Friday was one of those chaotic days in Japan when nothing seems to go as planned. Aya and I were supposed to meet at the Ikebukuro station at eleven to go see a movie together, but ended up meeting at noon. We also had planned to watch the movie first and then eat, but thanks to our starving stomachs, we ate lunch first and bought tickets to the next showing…and when we finally sunk into our comfortable theater seats, completely prepared to experience a world of adventure and action through the eyes of Angelina Jolie and Johnny Depp, the earthquake happened.
…and that was when Aya and Aozora’s long day of thrilling adventure began.
I had just finished gobbling up a packet of chocolate-filled pretzels and was wondering to myself how the other three packets could last me through the two-hour movie if I had already devoured one just during the previews, when I began to feel queasy. At first I thought I was going to pass out like I did on the airplane, because everything seemed to be rocking. “Aya,” I whispered, my smile turning confused, “I feel – ” Yet I could not finish, for at that moment, the whole movie theater jolted side to side – and kept on jolting. There was a hush – then everyone in the theater – young couples, friends and families – began to talk all at once. The word “earthquake” rumbled like thunder throughout the theater and lit the match of panic inside of me. My brain went into overdrive as to what to do in this situation so unnatural to me and I threw out question after question to poor Aya, who grabbed my hand and pulled me down in between the seats. While the world shook and the screen blacked out after a particularly heavy shake, couple after couple gathered their belongings to rush out of the theater. Watching this, Aya and I locked eyes and grabbed our belongings as well, but our hands stopped mid-air when we overheard a conversation between the young couple behind us. “It’s okay – just don’t move,” the guy was telling his girlfriend, the powerful tone in his voice not quite disguising the fear and panic there, too, “DON’T MOVE.” With that, Aya and I squatted down again. Eons seemed to pass until the shaking finally started to subside – but when it did, we breathed a sigh of relief and stood back up. Soon a theater representative entered and asked those of us who were still left to please evacuate, using the stairs.
“I am so scared, Aya,” I kept repeating as we rushed our way down to the ground floor, to look with horror at the sight of crowds and crowds of people down on the streets of Ikebukuro milling about, all looking just as confused as we were. It looked as if every single square foot of the sidewalks below the gigantic skyscrapers were taken up by people. I assumed that all of the shoppers from every building in Ikebukuro had evacuated, like we did. With that came the scary realization that hoards of people and twenty-story high buildings added to a large earthquake could only result in severe danger. Just imagining buildings collapsing and all of those crowds and crowds of people screaming and rushing, toppling over each other to get away from the falling objects was enough to cause a gigantic tsunami wave of panic to sweep over me. “Aya, we need to get out of here!” I cried to my friend, who was looking bewildered as well, “We need to escape to a park or something!”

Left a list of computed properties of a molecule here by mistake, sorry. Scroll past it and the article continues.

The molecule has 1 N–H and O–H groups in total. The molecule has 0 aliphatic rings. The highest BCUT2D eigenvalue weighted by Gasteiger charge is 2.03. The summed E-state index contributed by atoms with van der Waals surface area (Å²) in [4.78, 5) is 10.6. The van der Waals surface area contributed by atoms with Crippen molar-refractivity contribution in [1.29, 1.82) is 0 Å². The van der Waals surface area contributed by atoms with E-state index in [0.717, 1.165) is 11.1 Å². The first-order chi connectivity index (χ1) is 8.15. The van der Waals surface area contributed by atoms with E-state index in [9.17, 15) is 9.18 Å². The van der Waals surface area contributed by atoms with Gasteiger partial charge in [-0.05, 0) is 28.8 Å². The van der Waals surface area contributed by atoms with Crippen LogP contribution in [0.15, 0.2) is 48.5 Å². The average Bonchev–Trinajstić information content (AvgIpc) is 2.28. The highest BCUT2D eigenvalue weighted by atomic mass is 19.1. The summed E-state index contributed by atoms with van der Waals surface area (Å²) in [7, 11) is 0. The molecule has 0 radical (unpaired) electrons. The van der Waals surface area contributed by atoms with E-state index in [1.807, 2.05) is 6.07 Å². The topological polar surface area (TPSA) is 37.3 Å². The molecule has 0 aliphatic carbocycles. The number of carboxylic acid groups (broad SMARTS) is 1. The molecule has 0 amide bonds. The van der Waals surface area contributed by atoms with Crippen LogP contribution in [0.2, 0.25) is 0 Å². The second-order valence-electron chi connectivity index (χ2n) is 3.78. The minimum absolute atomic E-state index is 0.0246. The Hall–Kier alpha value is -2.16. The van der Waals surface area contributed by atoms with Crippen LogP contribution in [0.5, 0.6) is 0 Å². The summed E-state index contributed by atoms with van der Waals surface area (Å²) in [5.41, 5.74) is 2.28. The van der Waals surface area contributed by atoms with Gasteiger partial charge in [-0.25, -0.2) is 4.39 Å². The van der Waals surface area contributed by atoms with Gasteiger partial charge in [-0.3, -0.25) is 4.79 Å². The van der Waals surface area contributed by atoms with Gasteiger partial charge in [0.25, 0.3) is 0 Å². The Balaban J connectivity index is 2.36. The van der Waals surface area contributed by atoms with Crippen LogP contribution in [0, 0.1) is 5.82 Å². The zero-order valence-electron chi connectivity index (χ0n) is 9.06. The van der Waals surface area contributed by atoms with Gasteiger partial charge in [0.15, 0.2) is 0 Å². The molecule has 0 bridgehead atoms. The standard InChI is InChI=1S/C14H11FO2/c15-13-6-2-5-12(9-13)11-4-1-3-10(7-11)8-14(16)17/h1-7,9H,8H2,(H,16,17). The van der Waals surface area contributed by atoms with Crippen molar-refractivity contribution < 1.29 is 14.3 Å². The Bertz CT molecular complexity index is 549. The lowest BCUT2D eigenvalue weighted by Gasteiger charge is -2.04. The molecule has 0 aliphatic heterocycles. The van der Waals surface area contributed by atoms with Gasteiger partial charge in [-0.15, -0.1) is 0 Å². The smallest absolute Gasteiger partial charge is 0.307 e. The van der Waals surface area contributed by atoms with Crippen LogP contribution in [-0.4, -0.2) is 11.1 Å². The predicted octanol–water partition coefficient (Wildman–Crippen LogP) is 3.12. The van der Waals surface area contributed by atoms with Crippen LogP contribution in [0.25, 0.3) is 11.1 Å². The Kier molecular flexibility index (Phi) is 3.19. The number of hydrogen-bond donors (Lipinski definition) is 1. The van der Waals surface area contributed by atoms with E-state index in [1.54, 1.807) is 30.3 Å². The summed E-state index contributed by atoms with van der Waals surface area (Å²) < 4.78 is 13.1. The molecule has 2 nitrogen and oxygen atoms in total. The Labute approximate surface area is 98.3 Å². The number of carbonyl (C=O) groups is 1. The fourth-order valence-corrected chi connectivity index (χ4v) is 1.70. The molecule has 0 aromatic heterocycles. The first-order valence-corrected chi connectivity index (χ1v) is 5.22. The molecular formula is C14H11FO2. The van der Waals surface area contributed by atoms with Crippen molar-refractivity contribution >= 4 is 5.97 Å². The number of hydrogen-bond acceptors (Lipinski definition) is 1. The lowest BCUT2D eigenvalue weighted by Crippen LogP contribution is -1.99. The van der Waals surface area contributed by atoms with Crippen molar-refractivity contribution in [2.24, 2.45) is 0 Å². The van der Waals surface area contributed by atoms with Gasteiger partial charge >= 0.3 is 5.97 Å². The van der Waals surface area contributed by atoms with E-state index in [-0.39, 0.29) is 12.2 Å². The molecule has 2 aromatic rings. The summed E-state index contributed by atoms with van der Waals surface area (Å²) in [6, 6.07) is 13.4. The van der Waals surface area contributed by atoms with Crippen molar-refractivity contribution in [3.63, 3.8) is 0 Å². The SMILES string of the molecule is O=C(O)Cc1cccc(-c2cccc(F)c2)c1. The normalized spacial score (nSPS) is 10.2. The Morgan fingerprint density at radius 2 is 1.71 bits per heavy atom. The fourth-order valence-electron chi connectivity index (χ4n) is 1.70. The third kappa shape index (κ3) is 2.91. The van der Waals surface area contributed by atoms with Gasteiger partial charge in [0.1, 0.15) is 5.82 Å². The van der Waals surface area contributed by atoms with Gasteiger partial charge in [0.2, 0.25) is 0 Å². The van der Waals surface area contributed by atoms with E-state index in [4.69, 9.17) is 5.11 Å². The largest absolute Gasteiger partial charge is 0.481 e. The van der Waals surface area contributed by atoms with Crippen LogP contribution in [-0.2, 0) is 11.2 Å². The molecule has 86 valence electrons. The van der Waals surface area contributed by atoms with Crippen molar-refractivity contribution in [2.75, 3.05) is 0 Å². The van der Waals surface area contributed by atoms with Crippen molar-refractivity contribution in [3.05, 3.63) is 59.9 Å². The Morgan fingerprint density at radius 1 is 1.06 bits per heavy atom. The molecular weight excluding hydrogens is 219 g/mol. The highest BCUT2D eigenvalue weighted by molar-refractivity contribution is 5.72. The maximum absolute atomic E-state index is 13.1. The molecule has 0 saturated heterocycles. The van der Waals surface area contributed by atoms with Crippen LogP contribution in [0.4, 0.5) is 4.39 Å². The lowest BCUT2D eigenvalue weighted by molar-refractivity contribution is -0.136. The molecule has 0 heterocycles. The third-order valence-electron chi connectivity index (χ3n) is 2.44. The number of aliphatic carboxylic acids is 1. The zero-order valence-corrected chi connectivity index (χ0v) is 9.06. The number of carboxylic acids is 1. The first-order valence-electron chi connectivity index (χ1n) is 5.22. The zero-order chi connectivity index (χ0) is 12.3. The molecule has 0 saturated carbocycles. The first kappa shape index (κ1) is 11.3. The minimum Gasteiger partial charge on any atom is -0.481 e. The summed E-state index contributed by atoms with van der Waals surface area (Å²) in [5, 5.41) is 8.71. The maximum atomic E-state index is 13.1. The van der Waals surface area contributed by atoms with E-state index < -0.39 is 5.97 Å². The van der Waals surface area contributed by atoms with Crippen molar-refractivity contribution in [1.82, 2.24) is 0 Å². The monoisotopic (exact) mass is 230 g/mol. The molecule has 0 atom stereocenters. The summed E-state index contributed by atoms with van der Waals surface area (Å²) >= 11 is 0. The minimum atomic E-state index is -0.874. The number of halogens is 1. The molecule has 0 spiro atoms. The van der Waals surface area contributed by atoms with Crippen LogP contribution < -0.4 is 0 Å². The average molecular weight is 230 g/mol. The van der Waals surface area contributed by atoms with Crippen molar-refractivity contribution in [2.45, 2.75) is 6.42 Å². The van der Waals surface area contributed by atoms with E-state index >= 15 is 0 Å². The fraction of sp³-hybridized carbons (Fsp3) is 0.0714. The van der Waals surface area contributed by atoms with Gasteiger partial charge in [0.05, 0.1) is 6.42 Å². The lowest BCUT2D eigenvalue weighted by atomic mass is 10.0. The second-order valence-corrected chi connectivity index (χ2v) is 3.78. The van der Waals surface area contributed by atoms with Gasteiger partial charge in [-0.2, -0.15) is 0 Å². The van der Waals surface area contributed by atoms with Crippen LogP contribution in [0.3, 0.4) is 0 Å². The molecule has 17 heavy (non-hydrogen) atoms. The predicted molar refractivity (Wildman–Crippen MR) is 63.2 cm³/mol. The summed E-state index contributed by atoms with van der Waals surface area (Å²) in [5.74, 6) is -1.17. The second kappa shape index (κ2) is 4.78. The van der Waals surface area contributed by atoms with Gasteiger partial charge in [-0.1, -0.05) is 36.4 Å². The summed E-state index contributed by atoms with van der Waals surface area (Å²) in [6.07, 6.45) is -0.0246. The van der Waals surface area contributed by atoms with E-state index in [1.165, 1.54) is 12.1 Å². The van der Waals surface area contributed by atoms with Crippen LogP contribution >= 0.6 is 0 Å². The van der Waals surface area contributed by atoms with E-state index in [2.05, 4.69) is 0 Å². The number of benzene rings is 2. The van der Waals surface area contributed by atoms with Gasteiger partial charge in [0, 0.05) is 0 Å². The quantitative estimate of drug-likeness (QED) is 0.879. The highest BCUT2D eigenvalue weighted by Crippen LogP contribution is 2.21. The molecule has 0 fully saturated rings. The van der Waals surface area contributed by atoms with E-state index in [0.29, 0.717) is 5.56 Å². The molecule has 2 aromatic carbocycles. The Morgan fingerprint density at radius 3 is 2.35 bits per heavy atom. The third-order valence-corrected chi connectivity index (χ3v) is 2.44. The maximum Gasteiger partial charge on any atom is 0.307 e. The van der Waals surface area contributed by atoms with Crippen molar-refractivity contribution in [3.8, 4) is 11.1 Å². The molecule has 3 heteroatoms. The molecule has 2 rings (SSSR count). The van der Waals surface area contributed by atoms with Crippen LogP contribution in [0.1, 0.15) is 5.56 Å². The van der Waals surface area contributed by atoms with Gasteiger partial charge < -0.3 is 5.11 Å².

So that was how we found ourselves pushing our way through the crowd and into the Ikebukuro train station. Yet when we arrived at the entrance to the JR line (a safer choice than the subway, according to Aya, because they ride on top of land, getting rid of the risk of the tunnel collapsing and not being able to get out), we were greeted by a rare sight. I was used to seeing the liveliness of people rushing a million directions in train stations, but instead of this, we saw large numbers of people just standing in the station. An announcement on the speakers informed us of the reason – all of the trains had stopped moving because of the large earthquake, which had apparently occurred in Northern Japan.
Deflated and terrified, we jumped to Plan B, which was to communicate back home. Aya tried to call her parents while I texted my host mother to inform her of my situation and to ask what I should do. We both had trouble getting through the phone lines, but after many tries, were able to call and text eventually. Both my host mother and Aya’s mother answered that we should wait in a safe place until the trains move again, and come home then.